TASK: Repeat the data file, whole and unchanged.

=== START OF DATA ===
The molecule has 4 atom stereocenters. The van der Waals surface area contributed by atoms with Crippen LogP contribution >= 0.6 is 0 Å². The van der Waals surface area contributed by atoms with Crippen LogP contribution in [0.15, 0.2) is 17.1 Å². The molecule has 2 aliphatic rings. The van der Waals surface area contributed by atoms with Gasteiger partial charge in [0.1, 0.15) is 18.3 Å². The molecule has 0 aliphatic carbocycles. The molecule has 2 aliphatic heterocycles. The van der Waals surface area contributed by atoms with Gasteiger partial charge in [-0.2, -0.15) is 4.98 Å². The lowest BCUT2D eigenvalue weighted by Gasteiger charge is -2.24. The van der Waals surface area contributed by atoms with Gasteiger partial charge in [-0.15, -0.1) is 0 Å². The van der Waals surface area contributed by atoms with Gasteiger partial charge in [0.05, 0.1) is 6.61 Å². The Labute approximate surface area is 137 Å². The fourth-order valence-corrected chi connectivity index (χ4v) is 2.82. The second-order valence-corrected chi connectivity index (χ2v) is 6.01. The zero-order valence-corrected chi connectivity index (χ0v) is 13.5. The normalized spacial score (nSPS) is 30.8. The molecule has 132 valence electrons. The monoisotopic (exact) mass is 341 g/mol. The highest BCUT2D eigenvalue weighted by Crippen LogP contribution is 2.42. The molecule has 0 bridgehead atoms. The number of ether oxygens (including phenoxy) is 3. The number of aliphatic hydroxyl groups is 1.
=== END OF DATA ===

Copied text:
The molecule has 4 atom stereocenters. The van der Waals surface area contributed by atoms with Crippen LogP contribution >= 0.6 is 0 Å². The van der Waals surface area contributed by atoms with Crippen LogP contribution in [0.15, 0.2) is 17.1 Å². The molecule has 2 aliphatic rings. The van der Waals surface area contributed by atoms with Gasteiger partial charge in [0.1, 0.15) is 18.3 Å². The molecule has 0 aliphatic carbocycles. The molecule has 2 aliphatic heterocycles. The van der Waals surface area contributed by atoms with Gasteiger partial charge in [-0.2, -0.15) is 4.98 Å². The lowest BCUT2D eigenvalue weighted by Gasteiger charge is -2.24. The van der Waals surface area contributed by atoms with Gasteiger partial charge in [-0.15, -0.1) is 0 Å². The van der Waals surface area contributed by atoms with Gasteiger partial charge in [0.05, 0.1) is 6.61 Å². The Labute approximate surface area is 137 Å². The fourth-order valence-corrected chi connectivity index (χ4v) is 2.82. The second-order valence-corrected chi connectivity index (χ2v) is 6.01. The zero-order valence-corrected chi connectivity index (χ0v) is 13.5. The normalized spacial score (nSPS) is 30.8. The molecule has 132 valence electrons. The monoisotopic (exact) mass is 341 g/mol. The highest BCUT2D eigenvalue weighted by Crippen LogP contribution is 2.42. The molecule has 0 bridgehead atoms. The number of ether oxygens (including phenoxy) is 3. The number of aliphatic hydroxyl groups is 1.